Digital assistant in closed-loop control mode beneficial in T1DM

Digital assistant in closed-loop control mode beneficial in T1DM

(HealthDay)—For patients with type 1 diabetes, a portable, wearable, wireless artificial pancreas system (the Diabetes Assistant [DiAs]) improves glucose control at home in closed-loop control (CLC) modes, according to a study published online April 13 in Diabetes Care.

Stacey M. Anderson, M.D., from the University of Virginia in Charlottesville, and colleagues examined the efficacy of the DiAs on in 30 participants with type 1 aged 18 to 66 years at six clinical centers in four countries. The protocol included a two-week baseline sensor-augmented pump period followed by a two-week overnight-only CLC and a two-week 24/7 CLC at home.

The researchers found that, compared with baseline, glycemic parameters for overnight-only CLC were improved during the nighttime period for hypoglycemia (time <70 mg/dL, 1.1 versus 3.0 percent), time in target (70 to 180 mg/dL, 75 versus 61 percent), and glucose variability (coefficient of variation, 30 versus 36 percent; all P < 0.001). Compared to baseline, there were similar improvements for day/night combined with 24/7 CLC (1.7 versus 4.1 percent; 73 versus 65 percent; and 34 versus 38 percent, respectively; all P < 0.001).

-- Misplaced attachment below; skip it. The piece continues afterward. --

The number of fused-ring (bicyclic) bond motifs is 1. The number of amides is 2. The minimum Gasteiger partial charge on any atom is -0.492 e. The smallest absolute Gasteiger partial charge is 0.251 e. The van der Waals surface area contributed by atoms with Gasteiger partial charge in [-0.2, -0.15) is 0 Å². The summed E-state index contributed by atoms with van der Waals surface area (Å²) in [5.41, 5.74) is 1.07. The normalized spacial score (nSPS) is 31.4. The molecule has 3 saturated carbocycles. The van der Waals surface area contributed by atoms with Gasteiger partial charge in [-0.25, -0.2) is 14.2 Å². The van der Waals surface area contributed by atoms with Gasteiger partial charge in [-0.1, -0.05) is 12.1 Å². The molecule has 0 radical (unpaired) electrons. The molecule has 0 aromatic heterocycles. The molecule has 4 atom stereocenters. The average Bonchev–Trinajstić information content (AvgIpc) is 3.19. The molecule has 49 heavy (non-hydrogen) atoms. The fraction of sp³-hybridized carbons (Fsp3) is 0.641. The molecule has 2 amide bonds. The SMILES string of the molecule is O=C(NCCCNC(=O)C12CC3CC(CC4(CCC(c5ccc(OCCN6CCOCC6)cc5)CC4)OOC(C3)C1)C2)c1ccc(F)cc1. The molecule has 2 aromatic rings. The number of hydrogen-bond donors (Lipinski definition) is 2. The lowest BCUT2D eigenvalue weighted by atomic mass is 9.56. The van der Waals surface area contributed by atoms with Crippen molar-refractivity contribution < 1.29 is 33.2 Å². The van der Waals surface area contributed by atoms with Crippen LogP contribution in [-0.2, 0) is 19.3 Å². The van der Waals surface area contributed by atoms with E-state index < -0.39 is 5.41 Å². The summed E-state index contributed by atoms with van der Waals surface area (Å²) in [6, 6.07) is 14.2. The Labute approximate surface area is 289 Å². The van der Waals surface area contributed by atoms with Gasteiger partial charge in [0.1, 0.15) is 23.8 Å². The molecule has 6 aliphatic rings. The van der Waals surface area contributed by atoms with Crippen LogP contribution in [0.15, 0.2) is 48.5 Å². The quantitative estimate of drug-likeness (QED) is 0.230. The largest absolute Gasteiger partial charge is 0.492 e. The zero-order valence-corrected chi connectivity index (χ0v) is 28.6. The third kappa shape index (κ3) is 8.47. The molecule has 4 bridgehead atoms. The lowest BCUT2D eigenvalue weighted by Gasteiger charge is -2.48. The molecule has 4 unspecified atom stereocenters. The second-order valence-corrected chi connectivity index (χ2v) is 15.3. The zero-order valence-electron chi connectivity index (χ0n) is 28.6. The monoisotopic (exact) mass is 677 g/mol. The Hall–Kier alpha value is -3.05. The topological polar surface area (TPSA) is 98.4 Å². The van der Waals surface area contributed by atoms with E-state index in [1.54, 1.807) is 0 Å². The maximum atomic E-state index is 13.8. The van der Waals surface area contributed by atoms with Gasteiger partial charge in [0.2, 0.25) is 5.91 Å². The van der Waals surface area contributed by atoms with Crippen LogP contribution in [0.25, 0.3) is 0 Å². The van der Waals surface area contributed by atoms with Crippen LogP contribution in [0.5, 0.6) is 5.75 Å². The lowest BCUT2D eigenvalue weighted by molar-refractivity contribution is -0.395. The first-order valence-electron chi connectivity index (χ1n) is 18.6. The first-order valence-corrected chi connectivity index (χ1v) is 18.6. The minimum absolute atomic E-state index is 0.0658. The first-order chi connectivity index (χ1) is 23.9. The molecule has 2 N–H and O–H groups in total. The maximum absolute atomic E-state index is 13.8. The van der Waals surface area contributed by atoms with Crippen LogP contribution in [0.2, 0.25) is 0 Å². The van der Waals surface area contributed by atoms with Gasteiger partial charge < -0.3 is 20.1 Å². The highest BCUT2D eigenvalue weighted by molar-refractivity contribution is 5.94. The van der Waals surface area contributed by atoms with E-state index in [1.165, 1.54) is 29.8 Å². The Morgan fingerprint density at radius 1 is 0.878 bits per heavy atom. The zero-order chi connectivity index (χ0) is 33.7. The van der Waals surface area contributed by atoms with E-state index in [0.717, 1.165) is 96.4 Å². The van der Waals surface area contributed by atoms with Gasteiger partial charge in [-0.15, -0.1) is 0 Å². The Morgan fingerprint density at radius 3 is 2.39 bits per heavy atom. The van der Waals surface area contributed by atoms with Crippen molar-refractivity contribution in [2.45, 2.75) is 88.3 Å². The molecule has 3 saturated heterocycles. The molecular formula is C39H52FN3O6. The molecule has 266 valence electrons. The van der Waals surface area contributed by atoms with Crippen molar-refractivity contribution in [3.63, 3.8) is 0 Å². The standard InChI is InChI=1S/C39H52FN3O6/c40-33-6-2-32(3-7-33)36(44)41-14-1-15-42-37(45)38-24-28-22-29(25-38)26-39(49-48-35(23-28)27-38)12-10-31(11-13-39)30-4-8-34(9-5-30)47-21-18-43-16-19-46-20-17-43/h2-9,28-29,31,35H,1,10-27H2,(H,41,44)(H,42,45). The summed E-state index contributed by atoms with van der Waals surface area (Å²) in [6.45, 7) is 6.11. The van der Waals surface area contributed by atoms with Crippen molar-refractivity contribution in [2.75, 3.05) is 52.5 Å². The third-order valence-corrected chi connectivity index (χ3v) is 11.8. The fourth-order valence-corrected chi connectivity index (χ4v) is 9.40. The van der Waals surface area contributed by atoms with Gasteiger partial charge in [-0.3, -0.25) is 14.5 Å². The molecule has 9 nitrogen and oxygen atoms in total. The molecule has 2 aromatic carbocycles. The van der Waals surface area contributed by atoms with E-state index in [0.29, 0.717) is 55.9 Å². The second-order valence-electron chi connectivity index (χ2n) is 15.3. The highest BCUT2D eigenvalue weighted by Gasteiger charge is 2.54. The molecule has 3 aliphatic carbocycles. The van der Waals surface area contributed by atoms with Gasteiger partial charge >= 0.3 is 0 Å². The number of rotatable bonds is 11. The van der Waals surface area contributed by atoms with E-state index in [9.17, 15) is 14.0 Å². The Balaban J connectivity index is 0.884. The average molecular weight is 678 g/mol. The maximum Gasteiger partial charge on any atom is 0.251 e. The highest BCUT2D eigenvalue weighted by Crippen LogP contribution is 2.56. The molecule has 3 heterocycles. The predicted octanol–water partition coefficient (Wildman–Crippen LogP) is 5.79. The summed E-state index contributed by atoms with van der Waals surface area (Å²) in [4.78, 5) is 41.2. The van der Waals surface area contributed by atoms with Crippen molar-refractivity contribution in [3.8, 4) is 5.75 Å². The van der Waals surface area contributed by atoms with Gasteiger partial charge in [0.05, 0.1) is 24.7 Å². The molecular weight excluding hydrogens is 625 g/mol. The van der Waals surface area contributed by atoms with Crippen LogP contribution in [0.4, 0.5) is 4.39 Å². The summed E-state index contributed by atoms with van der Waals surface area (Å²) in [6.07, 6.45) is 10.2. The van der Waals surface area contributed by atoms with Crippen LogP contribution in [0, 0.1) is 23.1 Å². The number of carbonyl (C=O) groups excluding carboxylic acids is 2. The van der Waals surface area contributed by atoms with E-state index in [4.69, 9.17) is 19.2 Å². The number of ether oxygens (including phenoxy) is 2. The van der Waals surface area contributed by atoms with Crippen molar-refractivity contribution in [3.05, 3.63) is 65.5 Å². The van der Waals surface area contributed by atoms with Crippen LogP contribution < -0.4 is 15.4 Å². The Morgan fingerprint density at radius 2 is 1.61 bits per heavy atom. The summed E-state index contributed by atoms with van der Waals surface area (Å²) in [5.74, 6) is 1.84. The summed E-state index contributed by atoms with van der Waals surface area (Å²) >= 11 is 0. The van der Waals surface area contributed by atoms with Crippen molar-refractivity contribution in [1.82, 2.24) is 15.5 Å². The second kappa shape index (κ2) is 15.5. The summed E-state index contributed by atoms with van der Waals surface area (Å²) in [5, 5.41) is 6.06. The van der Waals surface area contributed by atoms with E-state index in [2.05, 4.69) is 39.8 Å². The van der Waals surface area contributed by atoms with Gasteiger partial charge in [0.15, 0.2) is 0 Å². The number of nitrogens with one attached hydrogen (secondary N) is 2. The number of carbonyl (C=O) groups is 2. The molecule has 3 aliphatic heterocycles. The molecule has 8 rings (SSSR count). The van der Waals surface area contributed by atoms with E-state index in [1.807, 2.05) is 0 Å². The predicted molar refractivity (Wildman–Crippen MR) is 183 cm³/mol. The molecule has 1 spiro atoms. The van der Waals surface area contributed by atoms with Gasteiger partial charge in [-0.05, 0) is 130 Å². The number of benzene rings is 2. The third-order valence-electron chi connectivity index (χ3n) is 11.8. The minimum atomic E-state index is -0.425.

"CLC running on a smartphone (DiAs) in the home environment was safe and effective," the authors write. "Compared with overnight-only CLC, 24/7 CLC provided additional hypoglycemia protection during the day."

Several authors disclosed financial ties to the biopharmaceutical industry; equipment for the study was provided by Dexcom, Roche, and Abbott.

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